I  have been a nurse for 23 years.  I understand everything you are saying.  But the public doesn't understand the profession of nursing.  They don't even think of us as a people.  The doctor can make them wait for hours and when they do show up they're hero's. We make them wait 5 minutes for a cup of coffee or extra blanket or pain medication and we don't have compassion or we are incompetence. Every once in a while i look at another patient at the end of a twelve or 14 or 16 hour day and I don't even see them. We are a dying art. I got into nursing because I loved caring for people. Now I feel like I have changed into a totally different person.  I loved nursing but nursing doesn't love back. It used to be my passion  loved going to work.  I have held hands of people dying and people giving birth. I have amazing memories. I have a bad back bad knees neck pain and headaches every day. We nurses need to get together stop this epidemic before it effects us all. I know I have PTSD but no one understands how a nurse could possibly have that. That's for soldiers and rape victim or child that have been abused. Nurses can't possibly have this. We do and we have.

Christine, Surgery - RN July 27, 2016 8:53 PM
Gainesville FL

I finally retired ten years ago after 43 years of nursing. How I loved it, and how many times I did burn out in the hospital.  It wasn't called PTSD then and not recognized then and even now by psychologists or licenced social workers.  How I wish this could be addressed to the therapists who treat people who haven't forgotten some heartbreaking incidents even into their seventies and don't recognize what they are experiencing.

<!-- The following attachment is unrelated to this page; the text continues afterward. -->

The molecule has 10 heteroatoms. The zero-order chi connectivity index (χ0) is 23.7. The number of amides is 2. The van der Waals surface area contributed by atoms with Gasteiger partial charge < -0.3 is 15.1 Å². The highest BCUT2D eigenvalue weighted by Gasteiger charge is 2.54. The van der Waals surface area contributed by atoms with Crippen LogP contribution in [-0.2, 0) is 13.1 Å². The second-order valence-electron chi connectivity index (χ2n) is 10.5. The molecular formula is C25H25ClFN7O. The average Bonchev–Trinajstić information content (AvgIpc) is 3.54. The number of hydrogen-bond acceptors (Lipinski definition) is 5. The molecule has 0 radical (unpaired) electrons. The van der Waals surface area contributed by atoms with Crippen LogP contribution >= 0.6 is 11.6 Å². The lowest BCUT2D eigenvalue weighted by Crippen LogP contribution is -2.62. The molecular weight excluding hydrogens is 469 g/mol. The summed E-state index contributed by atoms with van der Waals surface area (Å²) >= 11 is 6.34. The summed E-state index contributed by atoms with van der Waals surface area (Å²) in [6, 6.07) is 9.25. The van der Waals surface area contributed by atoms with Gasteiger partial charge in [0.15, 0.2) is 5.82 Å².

From an old fashioned nurse who addressed the whole person and not just specific problems.  

Fran Caspe, many and too numerous to state here - retired R.N., visiting nurse, staff development, LTC and public July 27, 2016 7:48 PM
Boston metro west area andNYC MA

Thank you Melissa for sharing your insight. Your wisdom is very much valued.  I like to say that many Nurses see in the course of a shift what most people do not see in a lifetime.  Nurses have high expectations of themselves and many times do not give themselves permission to acknowledge their humanity.  PTSD is very real within the nursing profession.  Thank you for opening the conversation about it.  

Martie, , CNO Medline, Industries July 22, 2016 1:19 PM
Mundelein IL

I have been a nurse for 39 yrs, and yes I have been there emotionally nothing more to give. I am sure that nurses who see the tragedy, the intense suffering and horrific side of life do suffer in silence. We are to be stoic and be strong for others.  At least this is my own perception from being in several areas of nursing throughout my career. I honestly believe there are those of us who suffer from PTSD and it has not be addressed. It is engrained in us to carry on regardless of things  going crazy around us. I appreciated your article from a different standpoint as a family member of a pt. I have been on both sides as well and even been the one on the stretcher coming out of surgery. For the majority of my experiences as a pt/ family I have seen compassion but I had a sense the nurses were overwhelmed and trying to do the best with what they had and could give. Thanks for letting me voice my experiences and open this topic up.

Melissa Evans, Med/ Surg - RN July 21, 2016 1:07 PM
Knoxville TN